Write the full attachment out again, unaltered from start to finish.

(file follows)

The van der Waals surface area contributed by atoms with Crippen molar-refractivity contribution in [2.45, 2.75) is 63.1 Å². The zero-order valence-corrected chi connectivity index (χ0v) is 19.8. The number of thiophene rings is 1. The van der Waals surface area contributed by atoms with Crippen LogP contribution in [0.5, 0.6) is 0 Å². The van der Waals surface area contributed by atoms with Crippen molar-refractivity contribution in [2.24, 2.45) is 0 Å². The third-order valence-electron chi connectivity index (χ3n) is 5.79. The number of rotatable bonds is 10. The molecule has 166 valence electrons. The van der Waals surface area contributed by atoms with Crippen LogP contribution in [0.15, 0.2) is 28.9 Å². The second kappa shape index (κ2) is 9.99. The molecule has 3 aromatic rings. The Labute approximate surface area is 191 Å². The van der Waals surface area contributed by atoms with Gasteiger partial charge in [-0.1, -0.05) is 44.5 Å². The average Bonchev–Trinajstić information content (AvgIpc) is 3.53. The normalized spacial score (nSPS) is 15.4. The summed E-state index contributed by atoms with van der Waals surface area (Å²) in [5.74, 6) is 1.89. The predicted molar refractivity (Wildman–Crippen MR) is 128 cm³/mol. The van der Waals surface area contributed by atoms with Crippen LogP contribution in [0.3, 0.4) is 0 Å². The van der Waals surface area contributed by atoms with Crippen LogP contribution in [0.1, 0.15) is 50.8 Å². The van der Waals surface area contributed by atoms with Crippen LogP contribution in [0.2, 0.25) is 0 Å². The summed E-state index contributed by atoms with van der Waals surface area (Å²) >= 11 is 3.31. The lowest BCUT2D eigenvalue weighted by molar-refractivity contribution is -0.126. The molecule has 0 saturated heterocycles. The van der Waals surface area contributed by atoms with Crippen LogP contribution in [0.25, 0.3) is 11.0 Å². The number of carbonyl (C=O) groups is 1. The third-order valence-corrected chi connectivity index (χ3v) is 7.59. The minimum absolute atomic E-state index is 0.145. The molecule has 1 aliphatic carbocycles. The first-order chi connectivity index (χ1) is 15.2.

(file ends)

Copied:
The van der Waals surface area contributed by atoms with Crippen molar-refractivity contribution in [2.45, 2.75) is 63.1 Å². The zero-order valence-corrected chi connectivity index (χ0v) is 19.8. The number of thiophene rings is 1. The van der Waals surface area contributed by atoms with Crippen LogP contribution in [0.5, 0.6) is 0 Å². The van der Waals surface area contributed by atoms with Crippen molar-refractivity contribution in [2.24, 2.45) is 0 Å². The third-order valence-electron chi connectivity index (χ3n) is 5.79. The number of rotatable bonds is 10. The molecule has 166 valence electrons. The van der Waals surface area contributed by atoms with Crippen LogP contribution in [0.15, 0.2) is 28.9 Å². The second kappa shape index (κ2) is 9.99. The molecule has 3 aromatic rings. The Labute approximate surface area is 191 Å². The van der Waals surface area contributed by atoms with Gasteiger partial charge in [-0.1, -0.05) is 44.5 Å². The average Bonchev–Trinajstić information content (AvgIpc) is 3.53. The normalized spacial score (nSPS) is 15.4. The summed E-state index contributed by atoms with van der Waals surface area (Å²) in [5.74, 6) is 1.89. The predicted molar refractivity (Wildman–Crippen MR) is 128 cm³/mol. The van der Waals surface area contributed by atoms with Crippen LogP contribution in [0.3, 0.4) is 0 Å². The van der Waals surface area contributed by atoms with Crippen LogP contribution in [0.1, 0.15) is 50.8 Å². The van der Waals surface area contributed by atoms with Crippen LogP contribution in [0.2, 0.25) is 0 Å². The summed E-state index contributed by atoms with van der Waals surface area (Å²) >= 11 is 3.31. The lowest BCUT2D eigenvalue weighted by molar-refractivity contribution is -0.126. The molecule has 0 saturated heterocycles. The van der Waals surface area contributed by atoms with Crippen LogP contribution in [0.25, 0.3) is 11.0 Å². The number of carbonyl (C=O) groups is 1. The third-order valence-corrected chi connectivity index (χ3v) is 7.59. The minimum absolute atomic E-state index is 0.145. The molecule has 1 aliphatic carbocycles. The first-order chi connectivity index (χ1) is 15.2.